I love the passion with which he sings this song, the crescendos, the fortepiano (correct me if I get the terms wrong. It's been a long time since high school marching band), the singular romance the man has with the song. If you hear the more album ready version, as always, is clearer and easier to hear... and it has passion, along with layers of voices, layers of other people's passions about the song... but it misses the intense love affair between one man and his poetry (I don't actually know who wrote it but you know what I mean. When someone's poetry inspires something like that kind of singing, it becomes their poetry too).
Friday, August 24, 2012
I'm getting very excited about the upcoming School House Craft Conference happening here in Seattle next month.
I was lucky enough to find out about it last year in time to attend the very first one and I have to say I wasn't holding out huge hopes for a stimulating, let alone constructive, experience. It wasn't personal. I didn't know any of the organizers then. I guess it was mostly a knee jerk reaction to the fact that it was something put together by well meaning individuals and low profile groups as opposed to some giant, corporate machine. Old assumptions die hard I guess.
I smile now at myself. I have such tremendous respect for the handmade, small creative business, independent artist, movements. I LOVE the story of creative types of all kinds just doing what they love to do, telling their stories on blogs, and selling their work on once tiny upstart venues like Etsy, all the while unconsciously innovating and paving the way for thousands of other creative types to embrace their passions and gifts. I LOVE the way it all evolved. I LOVE that brilliant minds too introverted to shout from soap boxes have voices and are heard because of blogs, because we need them, their minds, their passions. I LOVE that handmade has strengthened the desires to act more locally, to support artists of all kinds, to see the value in objects made with true care and true quality of time and material. I LOVE that handmade has offered up support, information, instruction, and hand holding that we all sometimes need to brave the doubts in our pasts and try to make something of our own. I LOVE that handmade has reminded us that it is okay, no - it's good, to mend and make due with what we have.
But I digress......
That first School House Conference was amazing and it changed my life forever. I know of at least one person who ended up with a book deal as a direct result of attending that conference. Nothing so dramatic happened to me, but as my personal growth style would dictate, the information slowly seeped into my being. I began to take myself more seriously and to use the tools I gained to bolster that seriousness with things I could actually do to go from sitting still into movement.
I started a product photography business. While that is a work in progress and I am paying my dues, learning quickly how to do it better, it has given me a sense of legitimacy as a photographer and creative professional. I'm not making bank. I'd be surprised if I were making any kind of profit right now. But, it feels good to be on that road, to be paid to do what I do. There is a kind of pride in that that's hard get any other way.
I haven't given up on my first love, the more artistic photographs that I love to make. I'm gaining confidence there too, in part due to SHC. It's just a more mysterious route to success there.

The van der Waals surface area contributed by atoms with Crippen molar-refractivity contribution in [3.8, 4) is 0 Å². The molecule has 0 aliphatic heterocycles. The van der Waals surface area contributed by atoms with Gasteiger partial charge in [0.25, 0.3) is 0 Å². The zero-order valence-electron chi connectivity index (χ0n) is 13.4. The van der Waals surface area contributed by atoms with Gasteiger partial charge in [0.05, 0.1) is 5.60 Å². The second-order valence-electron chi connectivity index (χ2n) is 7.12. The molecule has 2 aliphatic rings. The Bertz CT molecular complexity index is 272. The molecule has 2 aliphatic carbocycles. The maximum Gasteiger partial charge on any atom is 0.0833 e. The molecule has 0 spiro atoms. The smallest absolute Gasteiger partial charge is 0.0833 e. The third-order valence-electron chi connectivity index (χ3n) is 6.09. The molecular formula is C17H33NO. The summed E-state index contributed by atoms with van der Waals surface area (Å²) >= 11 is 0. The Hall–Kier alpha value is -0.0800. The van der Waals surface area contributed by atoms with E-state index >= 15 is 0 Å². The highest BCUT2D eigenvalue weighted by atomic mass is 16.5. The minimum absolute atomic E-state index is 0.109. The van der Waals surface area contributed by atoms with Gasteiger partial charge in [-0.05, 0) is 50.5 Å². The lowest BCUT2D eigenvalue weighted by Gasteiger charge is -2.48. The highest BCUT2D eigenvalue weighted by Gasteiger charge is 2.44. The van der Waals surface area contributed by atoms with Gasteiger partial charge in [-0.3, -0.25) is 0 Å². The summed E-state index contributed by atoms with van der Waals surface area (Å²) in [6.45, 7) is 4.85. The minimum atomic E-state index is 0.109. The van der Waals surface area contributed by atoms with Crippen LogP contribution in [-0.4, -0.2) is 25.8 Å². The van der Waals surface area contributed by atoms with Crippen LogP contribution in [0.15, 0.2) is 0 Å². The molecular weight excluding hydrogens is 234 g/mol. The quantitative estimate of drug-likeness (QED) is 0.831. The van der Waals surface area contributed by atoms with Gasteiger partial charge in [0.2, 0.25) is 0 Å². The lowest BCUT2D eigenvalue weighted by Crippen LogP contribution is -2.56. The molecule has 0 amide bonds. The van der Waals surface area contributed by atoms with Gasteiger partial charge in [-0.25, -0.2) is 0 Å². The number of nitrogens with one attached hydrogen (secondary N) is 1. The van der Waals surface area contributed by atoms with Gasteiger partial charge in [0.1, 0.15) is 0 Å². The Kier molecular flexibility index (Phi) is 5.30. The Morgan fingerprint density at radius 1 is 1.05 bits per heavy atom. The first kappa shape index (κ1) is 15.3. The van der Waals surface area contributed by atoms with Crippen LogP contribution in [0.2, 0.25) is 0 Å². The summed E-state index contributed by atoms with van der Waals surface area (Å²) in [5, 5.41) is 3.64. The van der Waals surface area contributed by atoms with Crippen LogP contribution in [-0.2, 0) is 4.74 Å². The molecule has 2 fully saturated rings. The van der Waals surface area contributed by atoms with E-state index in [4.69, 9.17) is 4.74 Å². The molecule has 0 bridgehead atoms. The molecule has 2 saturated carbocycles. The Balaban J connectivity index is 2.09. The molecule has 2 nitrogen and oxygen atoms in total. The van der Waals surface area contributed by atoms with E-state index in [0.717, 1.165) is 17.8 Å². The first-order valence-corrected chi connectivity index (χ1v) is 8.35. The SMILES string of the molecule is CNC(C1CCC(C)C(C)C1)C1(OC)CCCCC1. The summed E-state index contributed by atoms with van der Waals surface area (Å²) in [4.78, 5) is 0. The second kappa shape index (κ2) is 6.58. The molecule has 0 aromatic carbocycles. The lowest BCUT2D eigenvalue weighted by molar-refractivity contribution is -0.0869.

So, I'm getting excited for this year's conference. There will be many familiar faces and new ones too. The class schedule seems to hold much promise and my only apprehension this year is in deciding which classes to choose. They all look so good.
Thursday, August 23, 2012
All too often I find myself shaking my head and just really wondering what the hell is wrong with people. Politicians often inspire such as response. Sometimes it's other drivers, other parents, facebookers, etc. If I'm not careful, I begin to see them everywhere, whether they are there or not. I start to shaking my head all the time. My criteria becomes less and less well defined. It all declines into habit, which devolves into a general decline in my view of the world. (I don't enjoy that. It's not the world I want to live in.) And when all of that begins to happen I coincidently start to forget all of the little and big things that people do everyday that make them amazing in a very good way.
So, in an effort to remind myself just how intensely creative, innovative, generous, talented, ethical, happy, peaceful or just plane good people can be, I've started sharing examples, once a week, here. I hope you like them and see some of what inspires me in them.
Like I said, I find these people amazing for all kinds of very small and sometimes very big reasons, and you might not agree... and that's okay, because I think diversity of opinion is one of the truly amazing things about us human beings too. Evolutionarily we are all so in the same boat; survive, procreate... but we constantly reach beyond that toward individualism, and then back to communion with each other; recognition of the self as unique and then the rejoining of mutual minds, mutual spirits, to feel part of the whole again. It's all so amazing to me.
The first week I shared a video of Bryson Andres playing electric violin on the streets of Spokane, Washington. Aside from his obvious talent for playing his instrument, I was vastly impressed with his ability to think beyond the traditional use of his talent; to arrange, play, record, and accompany various parts of the score he played without written music before him, while on the street, playing for strangers in the cold. And then there is that beauty that comes from sharing one's gift with equal opportunity, for free, for public consumption, for the joy of it.
The second week I shared a video of a boy who can do amazing tricks with a ping pong ball. Theres nothing too terribly meaningful here except that for me, having a son who is only a few years younger than him, it's really hard to imagine the amount of concentration and extent of his understanding of physics that were required to do what he does. I hope he loves doing it (I can't imagine he'd very good at it if he didn't), and if he does how beautiful is it that he found such a thing to love, so early in his life, upon which he may build any number of rich futures. How beautiful it is that he has parents who see the talent and passion he has as a good thing, a thing worth nurturing.
This week's video is a little bit more straight forward. It's about physical and psychological awareness, about strength, reaction time and the amazing things a body can do.
*I don't think these amazing people will always show up here as videos from youtube, but right now I'm going through my reserve of them.